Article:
It was well after 10 p.m. when House prosecutor Asa Hutchinson grabbed a meal of fast food, drove from Capitol Hill back to Pentagon City, Va., and took the elevator to his high-rise apartment, looking forward to a good night's rest.
Representative Hutchinson felt drained after arguing for witnesses in the Senate impeachment trial of President Clinton. But the balance had again shifted in the seesaw atmosphere, he sensed, and the call for witnesses, doomed just hours earlier, now seemed to have enough Republican support to pass.
But sleep eluded the tall, soft-spoken Arkansan, who has been a political adversary of Mr. Clinton for more than 20 years. "My mind was racing," he said later in an office cluttered with trial documents. "It was working on how to question [Clinton friend and future witness] Vernon Jordan."
The determination of Hutchinson and the 12 other House prosecutors to prevent a short-circuited impeachment trial has rubbed up hard against trial-weary senators. All the pushing and pulling (some would say shoving and yanking) has created a seldom-seen emotional intensity on Capitol Hill - one GOP prosecutors hope may yet play to their advantage.
"We have to have that human drama," Hutchinson said in his measured, Arkansas twang. "We have to have the persuasiveness which you cannot get from pieces of paper."
Wednesday's 56-to-44 party-line votes to extend the trial and depose witnesses all but confirm that the two-thirds majority to remove Clinton is not there. But Hutchinson and his team hold out hope that - with their new opportunity to create that human drama - they can change some minds.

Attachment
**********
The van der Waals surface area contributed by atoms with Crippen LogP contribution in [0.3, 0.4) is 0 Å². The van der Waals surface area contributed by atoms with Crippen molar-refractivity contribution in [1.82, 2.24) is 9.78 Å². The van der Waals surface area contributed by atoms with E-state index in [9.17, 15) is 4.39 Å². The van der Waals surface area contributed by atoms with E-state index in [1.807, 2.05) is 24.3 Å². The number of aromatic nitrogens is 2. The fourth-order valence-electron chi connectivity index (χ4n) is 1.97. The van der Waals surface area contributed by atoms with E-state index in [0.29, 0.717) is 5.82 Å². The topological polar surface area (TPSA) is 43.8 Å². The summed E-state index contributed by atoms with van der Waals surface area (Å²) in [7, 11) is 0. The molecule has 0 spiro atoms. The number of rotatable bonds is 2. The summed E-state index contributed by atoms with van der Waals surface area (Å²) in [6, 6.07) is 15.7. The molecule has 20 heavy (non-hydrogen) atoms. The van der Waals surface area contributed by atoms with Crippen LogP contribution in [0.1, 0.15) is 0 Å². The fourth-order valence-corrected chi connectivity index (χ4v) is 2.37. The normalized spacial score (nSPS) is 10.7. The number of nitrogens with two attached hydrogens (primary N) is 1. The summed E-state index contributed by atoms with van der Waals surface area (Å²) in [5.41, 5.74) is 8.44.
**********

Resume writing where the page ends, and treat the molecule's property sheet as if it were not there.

In a deposition set for Monday, Hutchinson will question Mr. Jordan, who along with former White House intern Monica Lewinsky and Clinton aide Sidney Blumenthal will undergo videotaped depositions. The assignment, the Arkansas Republican acknowledges, is a tough one. One of Clinton's closest allies, Jordan is "an articulate, seasoned, international lawyer" accustomed to giving cautious answers, he says.
Struggling over what to ask and how to ask it, Hutchinson expressed frustration at a Senate requirement that he detail on the floor key points of conflict and ambiguity in Jordan's existing testimony - thus divulging central lines of questioning.
Approaching the impeachment trial more as a legal than a political event was a mistake, Hutchinson adds, saying he had naively hoped to call more than a dozen witnesses. "I was wrong - this is really a political process."
Still, managers hope that "appearances" of their three witnesses - even if only via videotape - will persuade more senators to vote to convict Clinton of perjury and obstruction of justice.
The hope runs especially high for Ms. Lewinsky's testimony. "[Senators] might say, 'My, she's telling the truth!' " he says.
Recalling his meeting with her at a Washington hotel Jan. 23, Hutchinson says he was surprised by her cooperation. "She was very kind and generous in her spirit and did not come across as hostile." Lewinsky, who will be deposed by Rep. Ed Bryant (R) of Tennessee, "has the intelligence to recall the facts that are important and the poise to handle the pressure," he says.
Roller-coaster swings in the political dynamics have meant a bumpy ride for House managers, whom many cast - unfairly, Hutchinson says - as desperate men on a crusade for conviction. "I am not burdened by any particular outcome," says Hutchinson, who represents the hilly, conservative rural district where Clinton cut his teeth in electoral politics in the 1970s.
Asked whether he believes whether in the end, justice will be done, Hutchinson pauses. "Some would argue that this is not where you seek justice - that is left to the courts," he says. "But the oath [senators] took was to do impartial justice. I hope we will be able to find justice, but we won't know until it's over."